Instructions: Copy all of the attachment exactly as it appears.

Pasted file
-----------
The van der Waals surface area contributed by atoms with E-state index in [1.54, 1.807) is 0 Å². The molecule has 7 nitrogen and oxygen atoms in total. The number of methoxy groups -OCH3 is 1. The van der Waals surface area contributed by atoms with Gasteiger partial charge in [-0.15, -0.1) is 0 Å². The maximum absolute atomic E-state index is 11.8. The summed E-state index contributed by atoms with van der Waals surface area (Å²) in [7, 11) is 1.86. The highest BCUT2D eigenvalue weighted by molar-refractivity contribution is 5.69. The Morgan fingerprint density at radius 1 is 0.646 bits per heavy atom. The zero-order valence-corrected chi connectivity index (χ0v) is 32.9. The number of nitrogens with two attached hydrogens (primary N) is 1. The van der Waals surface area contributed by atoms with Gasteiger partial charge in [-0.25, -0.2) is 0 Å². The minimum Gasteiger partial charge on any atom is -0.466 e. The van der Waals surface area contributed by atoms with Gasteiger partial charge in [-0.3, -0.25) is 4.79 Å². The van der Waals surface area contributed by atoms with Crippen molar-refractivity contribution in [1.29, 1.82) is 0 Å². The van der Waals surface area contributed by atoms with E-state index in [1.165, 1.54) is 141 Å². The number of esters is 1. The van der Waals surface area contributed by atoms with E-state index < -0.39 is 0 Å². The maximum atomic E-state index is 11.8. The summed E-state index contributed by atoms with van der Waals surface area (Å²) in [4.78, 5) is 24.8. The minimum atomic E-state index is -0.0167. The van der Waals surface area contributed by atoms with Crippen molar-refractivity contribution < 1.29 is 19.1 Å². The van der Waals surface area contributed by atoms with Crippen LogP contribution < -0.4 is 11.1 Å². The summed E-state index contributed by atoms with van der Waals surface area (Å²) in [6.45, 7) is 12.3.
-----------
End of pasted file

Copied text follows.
The van der Waals surface area contributed by atoms with E-state index in [1.54, 1.807) is 0 Å². The molecule has 7 nitrogen and oxygen atoms in total. The number of methoxy groups -OCH3 is 1. The van der Waals surface area contributed by atoms with Gasteiger partial charge in [-0.15, -0.1) is 0 Å². The maximum absolute atomic E-state index is 11.8. The summed E-state index contributed by atoms with van der Waals surface area (Å²) in [7, 11) is 1.86. The highest BCUT2D eigenvalue weighted by molar-refractivity contribution is 5.69. The Morgan fingerprint density at radius 1 is 0.646 bits per heavy atom. The zero-order valence-corrected chi connectivity index (χ0v) is 32.9. The number of nitrogens with two attached hydrogens (primary N) is 1. The van der Waals surface area contributed by atoms with Gasteiger partial charge in [-0.25, -0.2) is 0 Å². The minimum Gasteiger partial charge on any atom is -0.466 e. The van der Waals surface area contributed by atoms with Gasteiger partial charge in [-0.3, -0.25) is 4.79 Å². The van der Waals surface area contributed by atoms with Crippen molar-refractivity contribution in [1.29, 1.82) is 0 Å². The van der Waals surface area contributed by atoms with E-state index in [1.165, 1.54) is 141 Å². The number of esters is 1. The van der Waals surface area contributed by atoms with E-state index < -0.39 is 0 Å². The maximum atomic E-state index is 11.8. The summed E-state index contributed by atoms with van der Waals surface area (Å²) in [4.78, 5) is 24.8. The minimum atomic E-state index is -0.0167. The van der Waals surface area contributed by atoms with Crippen molar-refractivity contribution < 1.29 is 19.1 Å². The van der Waals surface area contributed by atoms with Crippen LogP contribution < -0.4 is 11.1 Å². The summed E-state index contributed by atoms with van der Waals surface area (Å²) in [6.45, 7) is 12.3.